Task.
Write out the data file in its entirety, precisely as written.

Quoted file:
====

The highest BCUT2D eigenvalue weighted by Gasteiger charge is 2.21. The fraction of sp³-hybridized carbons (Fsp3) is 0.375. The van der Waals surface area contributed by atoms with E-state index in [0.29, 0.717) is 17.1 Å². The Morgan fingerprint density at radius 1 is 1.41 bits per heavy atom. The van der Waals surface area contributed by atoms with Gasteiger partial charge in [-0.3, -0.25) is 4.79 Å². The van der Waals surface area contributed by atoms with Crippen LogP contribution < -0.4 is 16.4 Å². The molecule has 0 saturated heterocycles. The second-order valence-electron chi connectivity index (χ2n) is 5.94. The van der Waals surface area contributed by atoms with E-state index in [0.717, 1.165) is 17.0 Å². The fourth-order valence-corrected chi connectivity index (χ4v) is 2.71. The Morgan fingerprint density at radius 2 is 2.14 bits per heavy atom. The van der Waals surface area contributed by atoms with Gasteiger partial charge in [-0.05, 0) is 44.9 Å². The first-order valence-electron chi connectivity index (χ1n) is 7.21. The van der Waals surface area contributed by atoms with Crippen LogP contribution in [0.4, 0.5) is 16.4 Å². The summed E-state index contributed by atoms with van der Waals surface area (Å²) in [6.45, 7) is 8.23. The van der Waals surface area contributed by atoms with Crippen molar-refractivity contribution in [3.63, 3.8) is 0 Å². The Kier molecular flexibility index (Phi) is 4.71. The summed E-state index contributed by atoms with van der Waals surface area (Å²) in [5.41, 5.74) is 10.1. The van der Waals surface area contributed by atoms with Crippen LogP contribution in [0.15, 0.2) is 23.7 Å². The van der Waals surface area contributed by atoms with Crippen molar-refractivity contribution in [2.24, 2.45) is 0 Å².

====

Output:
The highest BCUT2D eigenvalue weighted by Gasteiger charge is 2.21. The fraction of sp³-hybridized carbons (Fsp3) is 0.375. The van der Waals surface area contributed by atoms with E-state index in [0.29, 0.717) is 17.1 Å². The Morgan fingerprint density at radius 1 is 1.41 bits per heavy atom. The van der Waals surface area contributed by atoms with Gasteiger partial charge in [-0.3, -0.25) is 4.79 Å². The van der Waals surface area contributed by atoms with Crippen LogP contribution < -0.4 is 16.4 Å². The molecule has 0 saturated heterocycles. The second-order valence-electron chi connectivity index (χ2n) is 5.94. The van der Waals surface area contributed by atoms with E-state index in [0.717, 1.165) is 17.0 Å². The fourth-order valence-corrected chi connectivity index (χ4v) is 2.71. The Morgan fingerprint density at radius 2 is 2.14 bits per heavy atom. The van der Waals surface area contributed by atoms with Gasteiger partial charge in [-0.05, 0) is 44.9 Å². The first-order valence-electron chi connectivity index (χ1n) is 7.21. The van der Waals surface area contributed by atoms with Crippen LogP contribution in [0.4, 0.5) is 16.4 Å². The summed E-state index contributed by atoms with van der Waals surface area (Å²) in [6.45, 7) is 8.23. The van der Waals surface area contributed by atoms with Crippen molar-refractivity contribution in [3.63, 3.8) is 0 Å². The Kier molecular flexibility index (Phi) is 4.71. The summed E-state index contributed by atoms with van der Waals surface area (Å²) in [5.41, 5.74) is 10.1. The van der Waals surface area contributed by atoms with Crippen LogP contribution in [0.15, 0.2) is 23.7 Å². The van der Waals surface area contributed by atoms with Crippen molar-refractivity contribution in [2.24, 2.45) is 0 Å².